Barack Obama temporarily had a filibuster-proof majority in the Senate, and yet his principal accomplishments were an economic stimulus bill that was more than one-third tax cuts; a health care plan modeled on Mitt Romney’s Massachusetts reforms; a technocratic financial reform bill that neither reduced the dominance of the megabanks that caused the 2008 crisis nor, judging from subsequent experience, deterred them from serial lawbreaking; and a financial system rescue that kept the big banks (and their executives and shareholders) afloat while they fraudulently foreclosed on millions of homeowners. There were positives in Obama’s economic record: The recession would have been worse without the stimulus, millions of people got health coverage, and the Dodd-Frank Act included some steps in the right direction. Taken as a whole, however, Obama governed as what we called a moderate Republican only a few decades ago, and the only vision one can distill from his actions is that of prudently harnessing market forces to generate growth. (Perhaps the president and his advisers would have preferred more progressive policies in some areas such as health care—but they were constrained not just by the Party of No, but also by a Democratic caucus effectively controlled by its conservative wing.) For an unemployed recent graduate buried by student debt, or a factory worker laid off in middle age while underwater on her mortgage, or a retiree who saw her savings evaporate in 2008 and 2009, the argument that Hillary Clinton and the Democrats are not as bad as the Republicans was just not compelling enough.

One of the central themes of my book is that economism is an ideological worldview: a lens through which we see the world, which affects the way we interpret reality and serves the interests of certain groups. Logically, it can only be overthrown by another worldview. And so the book ends this way:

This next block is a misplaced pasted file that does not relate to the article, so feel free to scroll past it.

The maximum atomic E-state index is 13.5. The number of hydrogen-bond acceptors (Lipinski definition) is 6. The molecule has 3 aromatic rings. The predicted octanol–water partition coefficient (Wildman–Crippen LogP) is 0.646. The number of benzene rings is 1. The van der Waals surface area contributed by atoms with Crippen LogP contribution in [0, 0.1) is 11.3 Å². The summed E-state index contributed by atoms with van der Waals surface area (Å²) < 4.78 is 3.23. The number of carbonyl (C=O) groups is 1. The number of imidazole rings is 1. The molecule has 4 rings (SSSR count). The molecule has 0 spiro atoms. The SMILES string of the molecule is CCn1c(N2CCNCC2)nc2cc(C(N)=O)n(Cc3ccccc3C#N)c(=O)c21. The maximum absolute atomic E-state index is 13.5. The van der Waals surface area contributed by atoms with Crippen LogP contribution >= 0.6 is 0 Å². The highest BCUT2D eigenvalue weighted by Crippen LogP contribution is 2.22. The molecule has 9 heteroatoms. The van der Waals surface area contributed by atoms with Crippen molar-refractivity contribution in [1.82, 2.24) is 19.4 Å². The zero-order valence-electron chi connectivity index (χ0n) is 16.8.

“Millions if not billions of people today hunger to live in a world that is more fair, more forgiving, and more humane than the one that we were born into. Creating a new vision of society worthy of that collective yearning—one that goes beyond the false promises of economism—is the first step toward building a better future for our children. That is the story that remains to be written.”
What the Democratic Party needs is an economic message that: addresses the real problems that many Americans face on a daily basis (instead of callously insisting that “America is already great”); and resonates with their very real frustrations and anxieties. Both politically and as policy, the idea that the rising tide of economic efficiency and growth would lift all boats has failed. It is time for something new.

by James Kwak, Baseline Scenario | Read more:
[ed. See also: Conspicuous consumption is over. It’s all about intangibles now.]